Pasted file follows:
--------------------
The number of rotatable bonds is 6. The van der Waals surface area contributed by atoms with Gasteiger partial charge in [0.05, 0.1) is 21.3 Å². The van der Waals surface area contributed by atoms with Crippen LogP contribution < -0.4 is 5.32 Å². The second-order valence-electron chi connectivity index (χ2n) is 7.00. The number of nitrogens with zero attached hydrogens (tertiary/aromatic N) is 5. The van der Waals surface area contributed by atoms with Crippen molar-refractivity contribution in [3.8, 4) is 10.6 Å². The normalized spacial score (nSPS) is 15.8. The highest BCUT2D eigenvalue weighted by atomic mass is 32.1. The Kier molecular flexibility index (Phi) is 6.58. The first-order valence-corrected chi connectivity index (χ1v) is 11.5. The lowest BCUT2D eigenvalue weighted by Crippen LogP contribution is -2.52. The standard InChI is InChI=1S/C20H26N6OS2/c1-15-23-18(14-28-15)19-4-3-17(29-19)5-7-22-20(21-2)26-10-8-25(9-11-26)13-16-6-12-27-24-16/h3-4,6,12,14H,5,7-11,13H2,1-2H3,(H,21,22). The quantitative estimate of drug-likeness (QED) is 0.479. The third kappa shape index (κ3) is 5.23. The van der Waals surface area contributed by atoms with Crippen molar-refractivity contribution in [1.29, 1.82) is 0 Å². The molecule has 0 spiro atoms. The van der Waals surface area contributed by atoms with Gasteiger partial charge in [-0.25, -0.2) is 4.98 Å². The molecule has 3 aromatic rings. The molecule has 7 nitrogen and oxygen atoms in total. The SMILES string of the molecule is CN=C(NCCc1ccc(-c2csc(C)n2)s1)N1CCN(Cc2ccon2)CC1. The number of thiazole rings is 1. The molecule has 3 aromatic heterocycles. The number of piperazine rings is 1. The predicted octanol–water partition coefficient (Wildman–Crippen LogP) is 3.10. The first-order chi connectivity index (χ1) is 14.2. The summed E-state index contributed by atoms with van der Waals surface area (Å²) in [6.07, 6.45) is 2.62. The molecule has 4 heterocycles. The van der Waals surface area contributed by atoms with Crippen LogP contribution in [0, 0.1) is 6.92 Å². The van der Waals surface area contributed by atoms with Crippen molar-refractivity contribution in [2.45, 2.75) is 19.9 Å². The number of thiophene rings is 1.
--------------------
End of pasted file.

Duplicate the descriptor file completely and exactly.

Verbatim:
The number of rotatable bonds is 6. The van der Waals surface area contributed by atoms with Gasteiger partial charge in [0.05, 0.1) is 21.3 Å². The van der Waals surface area contributed by atoms with Crippen LogP contribution < -0.4 is 5.32 Å². The second-order valence-electron chi connectivity index (χ2n) is 7.00. The number of nitrogens with zero attached hydrogens (tertiary/aromatic N) is 5. The van der Waals surface area contributed by atoms with Crippen molar-refractivity contribution in [3.8, 4) is 10.6 Å². The normalized spacial score (nSPS) is 15.8. The highest BCUT2D eigenvalue weighted by atomic mass is 32.1. The Kier molecular flexibility index (Phi) is 6.58. The first-order valence-corrected chi connectivity index (χ1v) is 11.5. The lowest BCUT2D eigenvalue weighted by Crippen LogP contribution is -2.52. The standard InChI is InChI=1S/C20H26N6OS2/c1-15-23-18(14-28-15)19-4-3-17(29-19)5-7-22-20(21-2)26-10-8-25(9-11-26)13-16-6-12-27-24-16/h3-4,6,12,14H,5,7-11,13H2,1-2H3,(H,21,22). The quantitative estimate of drug-likeness (QED) is 0.479. The third kappa shape index (κ3) is 5.23. The van der Waals surface area contributed by atoms with Crippen molar-refractivity contribution in [1.29, 1.82) is 0 Å². The molecule has 0 spiro atoms. The van der Waals surface area contributed by atoms with Gasteiger partial charge in [-0.25, -0.2) is 4.98 Å². The molecule has 3 aromatic rings. The molecule has 7 nitrogen and oxygen atoms in total. The SMILES string of the molecule is CN=C(NCCc1ccc(-c2csc(C)n2)s1)N1CCN(Cc2ccon2)CC1. The number of thiazole rings is 1. The molecule has 3 aromatic heterocycles. The number of piperazine rings is 1. The predicted octanol–water partition coefficient (Wildman–Crippen LogP) is 3.10. The first-order chi connectivity index (χ1) is 14.2. The summed E-state index contributed by atoms with van der Waals surface area (Å²) in [6.07, 6.45) is 2.62. The molecule has 4 heterocycles. The van der Waals surface area contributed by atoms with Crippen LogP contribution in [0, 0.1) is 6.92 Å². The van der Waals surface area contributed by atoms with Crippen molar-refractivity contribution in [2.45, 2.75) is 19.9 Å². The number of thiophene rings is 1.